Wednesday, October 10, 2007

Harvard Study: Politics of Professors

I'm sick of being told I'm not a liberal because I'm somehow from an inferior background. Even if that's not how it is intended, that is precisely the sense one gets reading "The Social and Political Views of American Professors," a draft paper by Neil Gross (Harvard) and Solon Simmons (George Mason). The paper is an example of why a libertarian, who does not fit neatly into a stupid five-point scale, is left feeling like a rebel.

On page 26 of this paper, we have the following table:

Political orientation (percentages)
Extremely Liberal9.4
Slightly Liberal18.1
Middle of the Road18.0
Slightly Conservative10.5
Very Conservative1.2

This scale alone tells me nothing. And the authors' assertions that there are more "moderates" in academia than radicals doesn't go the point that I know several professors who imagine themselves "centrists" but are in fact liberal by my standards. Self-identification is, to be blunt, generally useless unless you are only concerned with self-perceptions and not actual societal implications.
Only 19.7 percent of respondents identify themselves as any shade of conservative, as compared to 62.2 percent who identify themselves as any shade of liberal. By contrast, the last time this question was asked on the ANES survey, 31.9 percent of respondents in the general population identified themselves as any shade of conservative, while 23.3 percent identified themselves as any shade of liberal. 
Then again, the authors argue that professors are somehow better at self-identity. Sure enough, on page 34 of the report we read a quote from a 1976 study, "[P]rofessors' opinions should be more highly structured and interrelated than those of most groups outside the university" (Ladd and Lipset).

Give me a break! Professors are not all that great at self-observation and self-awareness. You can find studies revealing just how poor everyone is at self-evaluation, regardless of social class, education, and other factors. I recall a great article I read in Scientific American on the "Egocentric Myths" we create about ourselves. We image everyone is just like us and views the world through our eyes. It's human nature, and I don't think professors are above human nature -- they just think they are.

Where do I fit in the above scale? Nowhere? And I already know that I'm a minority in education, even if I never complete my doctorate.

My anger become more pronounced when I reached page 38 of the study. Using the 2004 elections to measure political views isn't smart: look at the choices. Already, I think using 2004 as a metric is flawed. I know I voted against someone, not for anybody in the last two presidential elections. Here, I quote, with full credit going to these researchers:
What are the social characteristics of those professor who voted for Bush in 2004? Evidencing the fact that the "what's the matter with Kansas" phenomenon (Frank 2005) may be at work inside the university as well as outside of it, the most distinguishing characteristic of academic Bush voters is that they come from lower social class backgrounds on average than do non-Bush voters. [...] But leaving race and ethnicity aside, we find that 39.5 percent of academic Bush voters described their families as having below average incomes when they were 16 years old.... What's more, only 35.9 percent of professors who voted for Bush had fathers who completed a BA degree or higher, as compared to 51.1 percent of professors who did not vote for Bush.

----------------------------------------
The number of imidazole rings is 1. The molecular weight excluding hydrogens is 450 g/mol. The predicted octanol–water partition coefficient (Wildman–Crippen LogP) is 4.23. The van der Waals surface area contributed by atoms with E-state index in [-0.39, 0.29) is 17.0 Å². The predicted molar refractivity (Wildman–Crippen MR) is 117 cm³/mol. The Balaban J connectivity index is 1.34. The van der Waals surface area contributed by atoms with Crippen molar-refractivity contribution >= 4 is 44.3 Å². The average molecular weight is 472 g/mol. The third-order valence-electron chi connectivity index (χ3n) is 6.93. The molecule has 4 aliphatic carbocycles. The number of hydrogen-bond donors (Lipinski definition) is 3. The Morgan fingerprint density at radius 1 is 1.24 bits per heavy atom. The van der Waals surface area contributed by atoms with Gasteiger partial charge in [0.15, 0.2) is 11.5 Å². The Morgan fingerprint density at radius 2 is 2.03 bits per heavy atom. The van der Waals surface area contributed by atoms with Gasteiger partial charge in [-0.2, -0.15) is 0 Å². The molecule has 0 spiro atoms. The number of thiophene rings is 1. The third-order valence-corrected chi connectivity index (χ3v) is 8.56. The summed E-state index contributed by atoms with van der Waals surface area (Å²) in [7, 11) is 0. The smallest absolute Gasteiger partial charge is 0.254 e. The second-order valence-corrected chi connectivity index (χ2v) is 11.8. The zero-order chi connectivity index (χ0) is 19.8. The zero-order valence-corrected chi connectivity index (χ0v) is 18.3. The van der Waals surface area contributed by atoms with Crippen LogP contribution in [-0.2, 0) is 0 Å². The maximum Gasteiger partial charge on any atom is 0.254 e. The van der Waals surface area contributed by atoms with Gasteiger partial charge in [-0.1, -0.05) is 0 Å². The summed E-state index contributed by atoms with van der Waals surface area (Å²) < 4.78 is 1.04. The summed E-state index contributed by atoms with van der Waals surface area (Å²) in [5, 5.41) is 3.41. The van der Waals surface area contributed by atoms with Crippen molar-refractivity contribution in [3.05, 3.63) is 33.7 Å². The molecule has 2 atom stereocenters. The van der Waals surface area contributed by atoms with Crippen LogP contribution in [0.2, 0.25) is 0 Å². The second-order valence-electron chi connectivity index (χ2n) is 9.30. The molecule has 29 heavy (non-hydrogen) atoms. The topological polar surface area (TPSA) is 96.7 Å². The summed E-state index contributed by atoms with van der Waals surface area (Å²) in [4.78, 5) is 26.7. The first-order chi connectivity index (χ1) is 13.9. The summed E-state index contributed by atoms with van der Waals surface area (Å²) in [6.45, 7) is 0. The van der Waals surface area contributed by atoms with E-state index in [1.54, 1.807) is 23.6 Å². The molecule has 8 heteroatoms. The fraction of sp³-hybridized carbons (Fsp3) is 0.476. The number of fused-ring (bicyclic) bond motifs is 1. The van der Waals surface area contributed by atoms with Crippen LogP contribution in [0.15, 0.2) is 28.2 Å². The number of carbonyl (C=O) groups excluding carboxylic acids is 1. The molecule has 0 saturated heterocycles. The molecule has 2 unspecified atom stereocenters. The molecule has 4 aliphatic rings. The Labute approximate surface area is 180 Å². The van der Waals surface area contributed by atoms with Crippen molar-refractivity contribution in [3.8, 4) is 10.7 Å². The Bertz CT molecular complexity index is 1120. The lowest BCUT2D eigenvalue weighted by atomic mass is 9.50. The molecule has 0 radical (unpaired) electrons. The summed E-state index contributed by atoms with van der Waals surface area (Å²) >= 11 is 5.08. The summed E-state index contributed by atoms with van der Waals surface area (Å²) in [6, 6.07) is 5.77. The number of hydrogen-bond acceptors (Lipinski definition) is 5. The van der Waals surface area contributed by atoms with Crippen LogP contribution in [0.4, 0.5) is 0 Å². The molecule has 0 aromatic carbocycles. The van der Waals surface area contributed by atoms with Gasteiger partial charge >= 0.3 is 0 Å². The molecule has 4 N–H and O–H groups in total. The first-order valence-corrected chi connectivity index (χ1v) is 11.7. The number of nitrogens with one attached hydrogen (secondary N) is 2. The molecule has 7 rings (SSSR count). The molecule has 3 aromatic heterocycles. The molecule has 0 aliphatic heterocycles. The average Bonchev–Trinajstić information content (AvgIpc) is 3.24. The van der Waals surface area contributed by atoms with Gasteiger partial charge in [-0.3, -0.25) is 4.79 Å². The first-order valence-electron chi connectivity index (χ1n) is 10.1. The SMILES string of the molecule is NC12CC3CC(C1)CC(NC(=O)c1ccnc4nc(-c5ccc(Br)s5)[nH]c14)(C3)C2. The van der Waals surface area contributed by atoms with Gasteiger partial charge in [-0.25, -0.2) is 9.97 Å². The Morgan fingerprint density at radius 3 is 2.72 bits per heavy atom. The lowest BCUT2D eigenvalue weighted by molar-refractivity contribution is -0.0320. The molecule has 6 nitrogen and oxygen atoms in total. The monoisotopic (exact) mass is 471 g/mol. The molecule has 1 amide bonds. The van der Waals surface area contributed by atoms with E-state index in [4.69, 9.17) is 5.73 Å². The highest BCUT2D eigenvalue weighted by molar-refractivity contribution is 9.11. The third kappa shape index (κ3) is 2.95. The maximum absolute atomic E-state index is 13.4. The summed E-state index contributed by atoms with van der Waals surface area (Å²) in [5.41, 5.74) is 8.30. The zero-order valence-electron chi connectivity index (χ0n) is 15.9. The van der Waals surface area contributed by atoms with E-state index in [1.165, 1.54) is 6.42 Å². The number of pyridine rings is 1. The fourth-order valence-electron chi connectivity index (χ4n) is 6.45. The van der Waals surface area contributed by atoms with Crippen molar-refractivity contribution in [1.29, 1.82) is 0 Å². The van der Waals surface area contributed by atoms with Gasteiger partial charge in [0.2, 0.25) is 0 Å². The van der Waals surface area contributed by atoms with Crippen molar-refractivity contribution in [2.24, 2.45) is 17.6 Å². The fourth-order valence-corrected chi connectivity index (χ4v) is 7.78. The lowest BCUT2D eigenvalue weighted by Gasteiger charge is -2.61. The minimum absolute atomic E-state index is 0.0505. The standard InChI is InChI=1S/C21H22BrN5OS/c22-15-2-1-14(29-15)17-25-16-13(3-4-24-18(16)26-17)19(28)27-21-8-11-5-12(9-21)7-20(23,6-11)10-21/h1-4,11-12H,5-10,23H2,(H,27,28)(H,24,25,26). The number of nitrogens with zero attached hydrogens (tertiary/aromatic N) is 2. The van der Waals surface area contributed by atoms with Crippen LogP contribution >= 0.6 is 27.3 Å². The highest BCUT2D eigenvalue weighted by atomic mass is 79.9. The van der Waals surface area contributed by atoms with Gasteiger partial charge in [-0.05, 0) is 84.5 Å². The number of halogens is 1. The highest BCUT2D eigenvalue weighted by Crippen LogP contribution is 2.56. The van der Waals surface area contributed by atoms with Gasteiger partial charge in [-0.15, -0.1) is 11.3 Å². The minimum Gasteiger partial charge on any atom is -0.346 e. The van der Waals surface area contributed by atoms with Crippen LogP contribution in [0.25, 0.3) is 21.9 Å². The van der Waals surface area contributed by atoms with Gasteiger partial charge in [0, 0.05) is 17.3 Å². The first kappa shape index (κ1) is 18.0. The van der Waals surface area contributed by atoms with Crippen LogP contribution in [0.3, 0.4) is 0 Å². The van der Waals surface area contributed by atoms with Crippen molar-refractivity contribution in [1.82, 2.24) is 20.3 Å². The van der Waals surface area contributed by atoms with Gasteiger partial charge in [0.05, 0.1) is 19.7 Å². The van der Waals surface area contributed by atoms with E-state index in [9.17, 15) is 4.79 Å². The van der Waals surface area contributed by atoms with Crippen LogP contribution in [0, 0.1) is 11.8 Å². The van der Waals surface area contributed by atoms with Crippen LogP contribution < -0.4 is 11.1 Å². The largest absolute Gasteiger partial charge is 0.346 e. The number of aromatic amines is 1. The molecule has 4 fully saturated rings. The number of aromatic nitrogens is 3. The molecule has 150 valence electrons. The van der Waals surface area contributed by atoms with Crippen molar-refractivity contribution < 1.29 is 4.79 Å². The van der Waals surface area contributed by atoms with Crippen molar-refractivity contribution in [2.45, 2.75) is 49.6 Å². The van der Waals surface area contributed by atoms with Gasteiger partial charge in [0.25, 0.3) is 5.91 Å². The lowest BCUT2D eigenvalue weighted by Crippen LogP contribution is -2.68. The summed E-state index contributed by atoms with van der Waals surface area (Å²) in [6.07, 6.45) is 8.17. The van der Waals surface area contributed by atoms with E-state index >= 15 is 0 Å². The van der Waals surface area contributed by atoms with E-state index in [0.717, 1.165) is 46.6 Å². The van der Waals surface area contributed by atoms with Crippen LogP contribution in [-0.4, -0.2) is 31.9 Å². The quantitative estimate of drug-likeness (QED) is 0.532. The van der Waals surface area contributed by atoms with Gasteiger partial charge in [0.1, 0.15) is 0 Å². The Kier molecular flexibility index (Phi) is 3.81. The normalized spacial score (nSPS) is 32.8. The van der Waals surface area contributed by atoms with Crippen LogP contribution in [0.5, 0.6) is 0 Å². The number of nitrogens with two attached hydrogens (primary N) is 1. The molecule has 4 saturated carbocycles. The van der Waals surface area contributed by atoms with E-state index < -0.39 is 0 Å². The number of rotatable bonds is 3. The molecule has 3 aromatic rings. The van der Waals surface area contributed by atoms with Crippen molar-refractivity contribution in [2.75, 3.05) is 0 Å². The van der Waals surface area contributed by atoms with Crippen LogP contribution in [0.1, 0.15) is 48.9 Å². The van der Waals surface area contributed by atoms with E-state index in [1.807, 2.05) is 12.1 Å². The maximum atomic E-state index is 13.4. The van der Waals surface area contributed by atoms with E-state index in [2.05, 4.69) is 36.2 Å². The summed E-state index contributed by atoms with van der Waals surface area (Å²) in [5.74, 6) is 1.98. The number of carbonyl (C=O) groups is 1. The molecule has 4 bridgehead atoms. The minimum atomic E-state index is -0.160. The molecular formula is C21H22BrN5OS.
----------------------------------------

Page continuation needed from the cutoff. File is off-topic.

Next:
You want my own reading of this, professors who didn't have to overcome as many barriers are liberal, while those of us who struggled from poverty are more likely to think people should learn to work hard and not depend on the government. Sure, my parents couldn't afford to buy me an Ivy League prep education, with test-preps and tutors. I ended up attending a great private university (USC is amazing) on my own, working hard to do well. I think other people can and should work just as hard.

As for the fact few professors are conservative at "Elite, PhD Granting" universities (9.8 percent of faculty), maybe this reflects the biases of these institutions? Maybe people like me don't feel comfortable on the campus of an elite school where we would have few like-minded colleagues. Our views are certainly not going to be popular, so we'd have to prove ourselves several times over to gain acceptance.

On page 40 of this report we read:
The table indicates that self-identified Marxists are rare in academe today. The highest proportion of Marxist academics can be found in the social sciences, and there they represent less than 18 percent of all professors (among the social science fields for which we can issue discipline-specific estimates, sociology contains the most Marxists, at 25.5 percent). In the humanities and social sciences, about one quarter of professors consider themselves radicals or activists. 
Wait, let me emphasize this: "Marxists are rare… less than 18 percent" in one discipline. I'm sorry, but when nearly 1 out of 5 are Marxists, they aren't rare. You won't find a libertarian teaching "Marxist-feminist critical theories of media." Not going to happen.

But then why are there more conservatives at community colleges and non-elite schools? Because we can survive in those places where the basics still reign supreme, where Marxism (25 percent of sociologists) isn't dominant in the humanities. Places where we can teach and not try to deal with political atmospheres that are, by their nature, fighting our very core beliefs.